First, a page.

SO THE UNITED STATES has brokered a cease-fire among the warring factions in Darfur, and the U.N. Security Council has authorized the deployment of a peacekeeping force. To anyone blissfully unfamiliar with history, this sounds like a decisive step that will finally end the violence that has left at least 200,000 dead and 2 million homeless.
Alas, this is not the first cease-fire agreement in Darfur. An accord was reached in 2004 and was immediately violated. There is no reason to think that the current treaty will fare any better, especially because one of the main Darfur rebel groups has refused to sign it.
Pieces of paper, no matter how promising, require power in order to be enforced. The question is: Who will provide that power in Darfur? The African Union force deployed in 2004 has proven woefully inadequate. Its 7,000 soldiers lack the numbers, training and equipment to patrol an undeveloped region the size of France. They don't even have a mandate to stop ethnic cleansing; they are only supposed to monitor the situation.
If you listen to the bloviators at Turtle Bay, salvation will come from the deployment of a larger corps of blue helmets. If only. What is there in the history of United Nations peacekeepers that gives anyone any confidence that they can stop a determined adversary?
The odds are much greater that U.N. representatives will instead be taken as hostages by bloodthirsty thugs, as happened in Bosnia-Herzegovina in 1995 and in Sierra Leone five years later. Or that, rather than protecting the people, the peacekeepers will prey on them--as allegedly has happened in Kosovo, Sierra Leone, Liberia, Guinea and Congo, all places where blue helmets have been accused of a horrifying litany of sexual abuses, including pedophilia, rape and prostitution.
Even if these worst-case scenarios don't come to pass, the U.N. is likely to prove ineffectual in the face of determined opposition. Look at what is happening in East Timor, where, after seven years of U.N. stewardship, the capital has been paralyzed by fighting among armed gangs. The situation is even worse in Haiti, where a Brazilian-led U.N. force has done little to stem growing chaos. It is worse still in Somalia--the most lawless country on Earth--where a U.N. deployment failed in the early 1990s.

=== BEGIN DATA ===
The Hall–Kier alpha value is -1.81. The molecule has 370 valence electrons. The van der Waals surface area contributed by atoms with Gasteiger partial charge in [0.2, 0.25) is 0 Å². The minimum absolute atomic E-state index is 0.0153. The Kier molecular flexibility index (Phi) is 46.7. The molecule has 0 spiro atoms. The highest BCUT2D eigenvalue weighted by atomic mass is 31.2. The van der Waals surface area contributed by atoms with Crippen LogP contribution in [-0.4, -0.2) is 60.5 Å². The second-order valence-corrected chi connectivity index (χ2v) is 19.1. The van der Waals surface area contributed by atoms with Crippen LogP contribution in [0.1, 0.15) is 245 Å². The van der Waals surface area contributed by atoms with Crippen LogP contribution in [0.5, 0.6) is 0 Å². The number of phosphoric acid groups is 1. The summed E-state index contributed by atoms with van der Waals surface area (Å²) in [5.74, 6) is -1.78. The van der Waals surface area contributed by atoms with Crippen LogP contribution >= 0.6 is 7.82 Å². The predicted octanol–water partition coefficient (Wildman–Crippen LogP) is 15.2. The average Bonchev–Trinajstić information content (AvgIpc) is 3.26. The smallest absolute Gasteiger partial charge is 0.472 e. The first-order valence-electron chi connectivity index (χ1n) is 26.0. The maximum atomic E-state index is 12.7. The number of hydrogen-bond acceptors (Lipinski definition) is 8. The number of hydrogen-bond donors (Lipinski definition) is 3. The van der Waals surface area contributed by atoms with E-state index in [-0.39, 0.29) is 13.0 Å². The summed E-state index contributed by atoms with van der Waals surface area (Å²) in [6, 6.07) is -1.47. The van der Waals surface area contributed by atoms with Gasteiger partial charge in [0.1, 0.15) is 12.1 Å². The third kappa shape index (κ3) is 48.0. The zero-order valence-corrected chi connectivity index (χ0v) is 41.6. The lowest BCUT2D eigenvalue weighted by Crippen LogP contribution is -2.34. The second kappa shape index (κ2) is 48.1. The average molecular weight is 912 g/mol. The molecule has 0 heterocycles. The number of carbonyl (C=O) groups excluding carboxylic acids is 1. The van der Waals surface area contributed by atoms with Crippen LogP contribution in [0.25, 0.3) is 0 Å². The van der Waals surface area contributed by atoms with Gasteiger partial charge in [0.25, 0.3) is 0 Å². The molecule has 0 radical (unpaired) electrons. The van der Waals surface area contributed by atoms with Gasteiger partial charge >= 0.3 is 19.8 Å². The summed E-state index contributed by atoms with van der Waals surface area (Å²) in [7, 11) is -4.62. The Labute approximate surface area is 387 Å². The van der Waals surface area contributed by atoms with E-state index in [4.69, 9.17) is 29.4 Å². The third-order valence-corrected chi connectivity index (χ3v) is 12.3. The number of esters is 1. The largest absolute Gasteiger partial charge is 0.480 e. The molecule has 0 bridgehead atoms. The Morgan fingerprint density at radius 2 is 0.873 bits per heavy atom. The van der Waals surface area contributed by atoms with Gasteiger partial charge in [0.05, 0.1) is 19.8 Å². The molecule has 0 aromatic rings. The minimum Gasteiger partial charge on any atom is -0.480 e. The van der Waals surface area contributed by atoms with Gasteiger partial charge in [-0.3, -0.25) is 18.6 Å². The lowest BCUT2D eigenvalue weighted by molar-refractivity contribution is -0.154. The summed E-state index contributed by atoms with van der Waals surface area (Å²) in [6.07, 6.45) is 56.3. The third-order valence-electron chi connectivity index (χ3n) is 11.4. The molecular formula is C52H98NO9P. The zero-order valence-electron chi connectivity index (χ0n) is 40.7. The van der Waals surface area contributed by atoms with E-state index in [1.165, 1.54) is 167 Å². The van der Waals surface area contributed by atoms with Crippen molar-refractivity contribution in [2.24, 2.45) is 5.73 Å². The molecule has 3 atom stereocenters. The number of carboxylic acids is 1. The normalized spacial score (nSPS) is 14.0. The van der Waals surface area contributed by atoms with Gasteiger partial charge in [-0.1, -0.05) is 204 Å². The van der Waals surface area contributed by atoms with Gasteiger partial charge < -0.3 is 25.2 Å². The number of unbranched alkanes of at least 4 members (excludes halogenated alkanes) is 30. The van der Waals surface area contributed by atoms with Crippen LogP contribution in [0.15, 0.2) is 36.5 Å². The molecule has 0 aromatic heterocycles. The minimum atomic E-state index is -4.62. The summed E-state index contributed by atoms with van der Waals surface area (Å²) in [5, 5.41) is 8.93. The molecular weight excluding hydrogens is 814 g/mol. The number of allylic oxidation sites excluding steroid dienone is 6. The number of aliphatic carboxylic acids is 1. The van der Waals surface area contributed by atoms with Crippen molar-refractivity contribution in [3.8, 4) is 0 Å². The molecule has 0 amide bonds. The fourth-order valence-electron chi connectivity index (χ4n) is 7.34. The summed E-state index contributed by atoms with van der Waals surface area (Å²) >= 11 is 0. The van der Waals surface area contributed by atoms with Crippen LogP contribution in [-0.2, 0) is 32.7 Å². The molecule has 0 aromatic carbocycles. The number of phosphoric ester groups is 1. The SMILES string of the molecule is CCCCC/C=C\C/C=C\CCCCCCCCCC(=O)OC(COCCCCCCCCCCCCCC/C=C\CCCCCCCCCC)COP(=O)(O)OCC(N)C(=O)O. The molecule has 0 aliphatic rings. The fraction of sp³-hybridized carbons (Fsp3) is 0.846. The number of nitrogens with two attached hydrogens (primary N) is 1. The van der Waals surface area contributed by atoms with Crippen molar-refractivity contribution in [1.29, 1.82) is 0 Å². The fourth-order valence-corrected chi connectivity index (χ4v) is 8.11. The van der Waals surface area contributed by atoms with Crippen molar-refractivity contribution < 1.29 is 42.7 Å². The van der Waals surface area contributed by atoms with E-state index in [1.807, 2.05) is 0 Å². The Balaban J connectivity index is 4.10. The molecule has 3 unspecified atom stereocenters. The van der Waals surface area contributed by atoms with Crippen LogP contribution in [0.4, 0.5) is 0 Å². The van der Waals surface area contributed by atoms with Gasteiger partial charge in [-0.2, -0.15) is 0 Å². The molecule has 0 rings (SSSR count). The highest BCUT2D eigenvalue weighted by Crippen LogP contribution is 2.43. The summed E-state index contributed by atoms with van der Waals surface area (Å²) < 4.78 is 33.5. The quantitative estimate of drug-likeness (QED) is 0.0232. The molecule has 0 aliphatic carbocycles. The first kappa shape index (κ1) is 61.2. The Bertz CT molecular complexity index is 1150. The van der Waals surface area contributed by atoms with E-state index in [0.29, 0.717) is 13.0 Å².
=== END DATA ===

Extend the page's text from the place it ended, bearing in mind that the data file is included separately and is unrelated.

And to think that some self-described realists had the temerity to suggest that everything would have worked out in Iraq if only the lead role had been turned over to the U.N.! East Timor and Haiti are much smaller and more isolated, but the U.N. hasn't worked its multilateral magic in either place.
My point here isn't to indulge in U.N.-bashing for its own sake but simply to suggest that we should temper our expectations for the peacekeeping force that is due to arrive in Darfur in six to nine months' time. The drawn-out timetable itself suggests how ineffectual the U.N. is. Even under the best of circumstances, the janjaweed militia will enjoy another half-year of rapine without serious interference.
If the so-called civilization nations of the world were serious about ending what the U.S. government has described as genocide, they would not fob off the job on the U.N. They would send their own troops. But of course they're not serious. At least not that serious.
But perhaps there is a way to stop the killing even without sending an American or European army. Send a private army. A number of commercial security firms such as Blackwater USA are willing, for the right price, to send their own forces, made up in large part of veterans of Western militaries, to stop the genocide.
We know from experience that such private units would be far more effective than any U.N. peacekeepers. In the 1990s, the South African firm Executive Outcomes and the British firm Sandline made quick work of rebel movements in Angola and Sierra Leone. Critics complain that these mercenaries offered only a temporary respite from the violence, but that was all they were hired to do. Presumably longer-term contracts could create longer-term security, and at a fraction of the cost of a U.N. mission.
Yet this solution is deemed unacceptable by the moral giants who run the United Nations. They claim that it is objectionable to employ--sniff--mercenaries. More objectionable, it seems, than passing empty resolutions, sending ineffectual peacekeeping forces and letting genocide continue.
Max Boot is a contributing editor to The Weekly Standard and a columnist for the Los Angeles Times. This column originally appeared in the May 31, 2006 edition of the Los Angeles Times.